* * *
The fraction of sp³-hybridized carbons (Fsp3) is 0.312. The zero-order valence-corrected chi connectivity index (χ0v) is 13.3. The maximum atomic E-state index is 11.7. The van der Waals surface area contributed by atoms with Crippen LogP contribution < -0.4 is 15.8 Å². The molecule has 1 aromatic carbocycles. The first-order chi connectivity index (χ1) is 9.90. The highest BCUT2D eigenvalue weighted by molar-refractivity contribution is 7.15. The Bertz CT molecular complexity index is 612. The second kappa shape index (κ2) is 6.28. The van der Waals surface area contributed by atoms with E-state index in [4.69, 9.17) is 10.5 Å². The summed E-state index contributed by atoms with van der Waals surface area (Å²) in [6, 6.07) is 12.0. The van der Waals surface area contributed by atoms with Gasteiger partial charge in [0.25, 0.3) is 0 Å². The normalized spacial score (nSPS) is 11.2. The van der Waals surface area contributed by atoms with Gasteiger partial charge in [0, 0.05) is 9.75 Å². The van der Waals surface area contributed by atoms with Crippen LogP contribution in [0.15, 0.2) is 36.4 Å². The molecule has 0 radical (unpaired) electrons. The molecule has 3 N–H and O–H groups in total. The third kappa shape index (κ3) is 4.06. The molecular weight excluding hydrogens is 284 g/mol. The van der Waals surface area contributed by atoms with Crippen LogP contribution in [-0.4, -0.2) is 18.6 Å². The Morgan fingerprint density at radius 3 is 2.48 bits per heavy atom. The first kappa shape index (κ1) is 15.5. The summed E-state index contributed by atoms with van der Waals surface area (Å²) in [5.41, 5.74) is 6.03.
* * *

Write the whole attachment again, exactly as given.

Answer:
The fraction of sp³-hybridized carbons (Fsp3) is 0.312. The zero-order valence-corrected chi connectivity index (χ0v) is 13.3. The maximum atomic E-state index is 11.7. The van der Waals surface area contributed by atoms with Crippen LogP contribution < -0.4 is 15.8 Å². The molecule has 1 aromatic carbocycles. The first-order chi connectivity index (χ1) is 9.90. The highest BCUT2D eigenvalue weighted by molar-refractivity contribution is 7.15. The Bertz CT molecular complexity index is 612. The second kappa shape index (κ2) is 6.28. The van der Waals surface area contributed by atoms with E-state index in [4.69, 9.17) is 10.5 Å². The summed E-state index contributed by atoms with van der Waals surface area (Å²) in [6, 6.07) is 12.0. The van der Waals surface area contributed by atoms with Gasteiger partial charge in [0.25, 0.3) is 0 Å². The normalized spacial score (nSPS) is 11.2. The van der Waals surface area contributed by atoms with Gasteiger partial charge in [0, 0.05) is 9.75 Å². The van der Waals surface area contributed by atoms with Crippen LogP contribution in [0.15, 0.2) is 36.4 Å². The molecule has 0 radical (unpaired) electrons. The molecule has 3 N–H and O–H groups in total. The third kappa shape index (κ3) is 4.06. The molecular weight excluding hydrogens is 284 g/mol. The van der Waals surface area contributed by atoms with Crippen LogP contribution in [-0.4, -0.2) is 18.6 Å². The Morgan fingerprint density at radius 3 is 2.48 bits per heavy atom. The first kappa shape index (κ1) is 15.5. The summed E-state index contributed by atoms with van der Waals surface area (Å²) in [5.41, 5.74) is 6.03.